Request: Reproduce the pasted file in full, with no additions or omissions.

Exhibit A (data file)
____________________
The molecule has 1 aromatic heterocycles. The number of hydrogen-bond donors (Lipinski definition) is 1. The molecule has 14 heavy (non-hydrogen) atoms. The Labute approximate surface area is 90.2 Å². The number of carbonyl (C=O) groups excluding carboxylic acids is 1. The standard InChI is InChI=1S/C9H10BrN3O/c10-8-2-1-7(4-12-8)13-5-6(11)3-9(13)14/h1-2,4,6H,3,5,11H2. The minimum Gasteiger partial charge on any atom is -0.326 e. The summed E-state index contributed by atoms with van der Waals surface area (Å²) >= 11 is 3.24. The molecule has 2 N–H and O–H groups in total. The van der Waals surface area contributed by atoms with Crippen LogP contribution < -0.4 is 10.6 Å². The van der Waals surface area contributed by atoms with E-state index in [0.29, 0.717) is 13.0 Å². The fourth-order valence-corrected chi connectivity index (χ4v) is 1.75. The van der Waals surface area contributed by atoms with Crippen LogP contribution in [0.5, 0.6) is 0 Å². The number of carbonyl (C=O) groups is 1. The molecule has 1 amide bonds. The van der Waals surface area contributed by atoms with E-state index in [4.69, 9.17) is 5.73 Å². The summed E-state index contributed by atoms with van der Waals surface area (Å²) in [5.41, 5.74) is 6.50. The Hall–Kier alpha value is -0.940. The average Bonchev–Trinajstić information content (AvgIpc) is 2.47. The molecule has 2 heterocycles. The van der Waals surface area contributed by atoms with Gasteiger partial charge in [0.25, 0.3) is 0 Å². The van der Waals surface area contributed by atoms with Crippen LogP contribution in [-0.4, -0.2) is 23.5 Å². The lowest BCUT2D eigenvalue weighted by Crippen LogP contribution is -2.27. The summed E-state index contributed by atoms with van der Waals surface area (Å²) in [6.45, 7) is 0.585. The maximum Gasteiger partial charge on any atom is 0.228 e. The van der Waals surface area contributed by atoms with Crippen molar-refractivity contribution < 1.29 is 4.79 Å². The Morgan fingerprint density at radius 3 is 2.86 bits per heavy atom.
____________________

The molecule has 1 aromatic heterocycles. The number of hydrogen-bond donors (Lipinski definition) is 1. The molecule has 14 heavy (non-hydrogen) atoms. The Labute approximate surface area is 90.2 Å². The number of carbonyl (C=O) groups excluding carboxylic acids is 1. The standard InChI is InChI=1S/C9H10BrN3O/c10-8-2-1-7(4-12-8)13-5-6(11)3-9(13)14/h1-2,4,6H,3,5,11H2. The minimum Gasteiger partial charge on any atom is -0.326 e. The summed E-state index contributed by atoms with van der Waals surface area (Å²) >= 11 is 3.24. The molecule has 2 N–H and O–H groups in total. The van der Waals surface area contributed by atoms with Crippen LogP contribution < -0.4 is 10.6 Å². The van der Waals surface area contributed by atoms with E-state index in [0.29, 0.717) is 13.0 Å². The fourth-order valence-corrected chi connectivity index (χ4v) is 1.75. The van der Waals surface area contributed by atoms with Crippen LogP contribution in [0.5, 0.6) is 0 Å². The number of carbonyl (C=O) groups is 1. The molecule has 1 amide bonds. The van der Waals surface area contributed by atoms with E-state index in [4.69, 9.17) is 5.73 Å². The summed E-state index contributed by atoms with van der Waals surface area (Å²) in [5.41, 5.74) is 6.50. The Hall–Kier alpha value is -0.940. The average Bonchev–Trinajstić information content (AvgIpc) is 2.47. The molecule has 2 heterocycles. The van der Waals surface area contributed by atoms with Gasteiger partial charge in [0.25, 0.3) is 0 Å². The van der Waals surface area contributed by atoms with Crippen LogP contribution in [-0.4, -0.2) is 23.5 Å². The lowest BCUT2D eigenvalue weighted by Crippen LogP contribution is -2.27. The summed E-state index contributed by atoms with van der Waals surface area (Å²) in [6.45, 7) is 0.585. The maximum Gasteiger partial charge on any atom is 0.228 e. The van der Waals surface area contributed by atoms with Crippen molar-refractivity contribution < 1.29 is 4.79 Å². The Morgan fingerprint density at radius 3 is 2.86 bits per heavy atom.